Australian security inquiry deadline extended

The Australian Government has bowed to complaints from the Greens and online privacy advocates, extending the deadline for submissions to its telecommunications interception inquiry.
Written by AAP , Contributor and  Josh Taylor, Contributor

People and groups wanting to have their say on Australian national security legislation have another two weeks to make submissions to a parliamentary committee.

Parliament's joint committee on intelligence and security has extended the deadline for submissions to its inquiry into potential reforms to national security legislation.

Submissions were only open until 6 August, but can now be lodged up to 20 August.

The government launched the inquiry earlier this month, with the aim to ensure that national security laws meet emerging threats while protecting civil liberties.

"We must stay one step ahead of terrorists and organised criminals who threaten our national security," Attorney-General Nicola Roxon said when launching the inquiry.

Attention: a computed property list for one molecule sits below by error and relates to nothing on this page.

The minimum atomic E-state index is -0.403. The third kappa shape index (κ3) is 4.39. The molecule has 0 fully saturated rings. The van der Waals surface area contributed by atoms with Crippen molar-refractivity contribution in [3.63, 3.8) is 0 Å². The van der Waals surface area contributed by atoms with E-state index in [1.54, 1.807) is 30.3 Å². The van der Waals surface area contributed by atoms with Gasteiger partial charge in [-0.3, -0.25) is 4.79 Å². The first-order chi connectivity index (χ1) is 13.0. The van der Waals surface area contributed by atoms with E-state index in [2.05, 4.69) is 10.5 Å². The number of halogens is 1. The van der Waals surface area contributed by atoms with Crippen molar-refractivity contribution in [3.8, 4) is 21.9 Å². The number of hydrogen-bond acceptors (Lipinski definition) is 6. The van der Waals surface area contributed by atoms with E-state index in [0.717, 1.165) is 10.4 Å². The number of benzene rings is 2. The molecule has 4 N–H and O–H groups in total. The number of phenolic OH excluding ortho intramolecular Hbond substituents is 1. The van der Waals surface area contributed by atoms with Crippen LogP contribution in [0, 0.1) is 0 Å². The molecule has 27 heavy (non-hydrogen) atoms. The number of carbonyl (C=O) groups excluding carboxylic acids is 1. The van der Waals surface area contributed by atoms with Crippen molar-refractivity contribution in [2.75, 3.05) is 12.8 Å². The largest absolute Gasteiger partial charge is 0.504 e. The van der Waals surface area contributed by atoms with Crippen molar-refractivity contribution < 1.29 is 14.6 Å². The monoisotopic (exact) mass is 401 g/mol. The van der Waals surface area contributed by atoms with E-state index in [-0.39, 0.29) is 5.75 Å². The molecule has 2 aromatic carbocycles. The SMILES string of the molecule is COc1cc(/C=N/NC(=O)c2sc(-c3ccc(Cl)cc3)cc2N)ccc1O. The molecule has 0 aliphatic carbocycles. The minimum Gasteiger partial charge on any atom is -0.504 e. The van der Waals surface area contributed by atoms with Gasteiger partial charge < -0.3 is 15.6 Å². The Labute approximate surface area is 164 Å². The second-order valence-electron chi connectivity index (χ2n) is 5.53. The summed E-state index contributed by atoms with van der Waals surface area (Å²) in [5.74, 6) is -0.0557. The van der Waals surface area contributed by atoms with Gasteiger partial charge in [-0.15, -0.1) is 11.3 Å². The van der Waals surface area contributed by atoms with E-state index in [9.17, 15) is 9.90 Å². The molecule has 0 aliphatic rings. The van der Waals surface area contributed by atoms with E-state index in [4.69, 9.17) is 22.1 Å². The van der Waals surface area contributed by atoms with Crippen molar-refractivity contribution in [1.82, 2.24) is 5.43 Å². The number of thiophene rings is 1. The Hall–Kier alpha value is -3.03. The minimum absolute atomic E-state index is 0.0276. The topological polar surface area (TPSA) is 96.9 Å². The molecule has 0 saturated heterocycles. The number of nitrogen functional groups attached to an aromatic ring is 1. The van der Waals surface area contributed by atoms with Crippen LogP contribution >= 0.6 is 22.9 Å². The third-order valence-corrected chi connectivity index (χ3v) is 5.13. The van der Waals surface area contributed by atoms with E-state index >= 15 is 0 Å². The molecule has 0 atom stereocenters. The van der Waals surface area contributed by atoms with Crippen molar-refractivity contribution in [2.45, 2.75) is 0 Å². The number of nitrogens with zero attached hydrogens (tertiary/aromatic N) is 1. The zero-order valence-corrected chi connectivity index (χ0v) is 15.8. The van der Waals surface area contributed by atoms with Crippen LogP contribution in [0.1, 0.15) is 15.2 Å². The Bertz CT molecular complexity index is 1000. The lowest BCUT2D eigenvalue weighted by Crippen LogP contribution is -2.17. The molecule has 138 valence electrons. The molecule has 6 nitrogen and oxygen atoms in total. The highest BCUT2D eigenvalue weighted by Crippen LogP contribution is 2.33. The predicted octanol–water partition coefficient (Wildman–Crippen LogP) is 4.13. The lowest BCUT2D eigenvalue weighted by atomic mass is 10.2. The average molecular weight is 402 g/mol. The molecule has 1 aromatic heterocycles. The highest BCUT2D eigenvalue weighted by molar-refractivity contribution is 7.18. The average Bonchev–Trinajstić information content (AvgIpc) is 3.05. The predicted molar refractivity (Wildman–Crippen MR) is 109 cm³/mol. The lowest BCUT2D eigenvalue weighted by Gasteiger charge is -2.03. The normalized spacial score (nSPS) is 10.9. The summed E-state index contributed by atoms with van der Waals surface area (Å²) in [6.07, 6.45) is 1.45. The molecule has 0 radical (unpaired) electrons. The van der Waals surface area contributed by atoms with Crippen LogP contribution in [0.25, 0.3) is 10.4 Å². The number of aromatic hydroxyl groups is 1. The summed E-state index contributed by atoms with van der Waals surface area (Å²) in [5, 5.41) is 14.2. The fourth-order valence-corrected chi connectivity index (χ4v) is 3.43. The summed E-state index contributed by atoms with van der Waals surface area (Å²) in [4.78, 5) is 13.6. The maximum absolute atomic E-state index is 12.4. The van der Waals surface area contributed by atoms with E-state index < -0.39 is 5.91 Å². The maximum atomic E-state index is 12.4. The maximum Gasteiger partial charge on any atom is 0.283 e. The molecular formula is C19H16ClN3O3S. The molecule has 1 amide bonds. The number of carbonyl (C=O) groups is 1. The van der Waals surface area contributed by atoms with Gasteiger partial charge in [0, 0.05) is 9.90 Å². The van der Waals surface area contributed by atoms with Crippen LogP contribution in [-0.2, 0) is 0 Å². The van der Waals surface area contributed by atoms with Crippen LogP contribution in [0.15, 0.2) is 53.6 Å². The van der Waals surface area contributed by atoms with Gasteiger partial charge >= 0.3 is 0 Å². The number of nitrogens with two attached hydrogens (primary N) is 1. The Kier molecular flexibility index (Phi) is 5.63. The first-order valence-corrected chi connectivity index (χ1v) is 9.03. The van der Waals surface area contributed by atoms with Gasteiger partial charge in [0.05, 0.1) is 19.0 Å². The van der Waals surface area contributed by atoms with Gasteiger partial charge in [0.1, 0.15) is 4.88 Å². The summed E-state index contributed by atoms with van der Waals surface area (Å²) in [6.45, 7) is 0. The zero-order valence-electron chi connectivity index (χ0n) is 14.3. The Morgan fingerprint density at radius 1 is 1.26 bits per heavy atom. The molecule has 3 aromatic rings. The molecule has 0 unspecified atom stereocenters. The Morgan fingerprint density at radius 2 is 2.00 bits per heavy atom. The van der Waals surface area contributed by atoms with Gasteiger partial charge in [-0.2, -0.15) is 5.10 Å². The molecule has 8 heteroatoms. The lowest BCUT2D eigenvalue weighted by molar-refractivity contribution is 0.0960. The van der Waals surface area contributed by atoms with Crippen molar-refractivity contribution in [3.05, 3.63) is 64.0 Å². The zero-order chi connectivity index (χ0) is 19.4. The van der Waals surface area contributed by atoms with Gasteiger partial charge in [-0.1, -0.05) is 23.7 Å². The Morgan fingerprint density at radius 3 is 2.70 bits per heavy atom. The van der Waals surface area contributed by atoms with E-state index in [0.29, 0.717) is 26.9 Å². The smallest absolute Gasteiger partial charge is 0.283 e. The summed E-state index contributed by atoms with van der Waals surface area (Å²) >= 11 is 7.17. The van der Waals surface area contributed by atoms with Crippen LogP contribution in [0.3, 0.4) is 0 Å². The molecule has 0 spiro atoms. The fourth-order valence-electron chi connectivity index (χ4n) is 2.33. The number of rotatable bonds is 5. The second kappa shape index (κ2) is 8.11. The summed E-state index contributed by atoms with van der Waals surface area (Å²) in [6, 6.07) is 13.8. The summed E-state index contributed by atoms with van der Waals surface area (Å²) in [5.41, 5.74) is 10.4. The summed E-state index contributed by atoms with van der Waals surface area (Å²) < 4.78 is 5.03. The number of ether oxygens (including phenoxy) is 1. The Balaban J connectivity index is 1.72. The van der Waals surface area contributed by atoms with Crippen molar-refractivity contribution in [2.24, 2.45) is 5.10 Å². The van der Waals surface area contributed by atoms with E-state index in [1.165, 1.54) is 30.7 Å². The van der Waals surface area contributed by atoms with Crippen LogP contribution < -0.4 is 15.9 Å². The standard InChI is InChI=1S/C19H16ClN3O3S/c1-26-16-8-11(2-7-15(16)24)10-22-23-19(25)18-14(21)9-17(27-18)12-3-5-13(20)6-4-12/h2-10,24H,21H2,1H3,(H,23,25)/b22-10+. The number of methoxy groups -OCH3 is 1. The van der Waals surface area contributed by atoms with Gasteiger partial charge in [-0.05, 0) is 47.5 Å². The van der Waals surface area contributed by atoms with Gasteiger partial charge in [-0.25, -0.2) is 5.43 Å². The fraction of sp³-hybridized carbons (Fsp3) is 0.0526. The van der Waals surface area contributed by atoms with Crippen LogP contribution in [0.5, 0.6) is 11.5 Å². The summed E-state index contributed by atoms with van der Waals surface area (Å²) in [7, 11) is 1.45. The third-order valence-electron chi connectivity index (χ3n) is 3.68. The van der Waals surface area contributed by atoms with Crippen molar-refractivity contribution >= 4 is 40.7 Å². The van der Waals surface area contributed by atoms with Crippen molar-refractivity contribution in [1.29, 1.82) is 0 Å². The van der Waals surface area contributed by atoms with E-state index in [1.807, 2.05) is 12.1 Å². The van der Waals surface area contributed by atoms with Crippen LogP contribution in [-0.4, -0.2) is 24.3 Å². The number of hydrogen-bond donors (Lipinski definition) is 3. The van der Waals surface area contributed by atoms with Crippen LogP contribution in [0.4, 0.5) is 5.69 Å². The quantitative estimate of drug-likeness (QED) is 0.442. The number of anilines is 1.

"At the same time, we need to have the right checks and balances in place to ensure that those who enforce our national security laws, do so responsibly."

The proposals that the government has put forward — including requiring internet service providers to retain their customers' data for up to two years — has been met with fierce opposition from the Greens and civil libertarian groups. Greens communications spokesperson Scott Ludlam, who had said the proposals were a "systematic erosion of privacy", highlighted the government's decision to extend the deadline on his Facebook page and encouraged people to make their voices heard in the inquiry.

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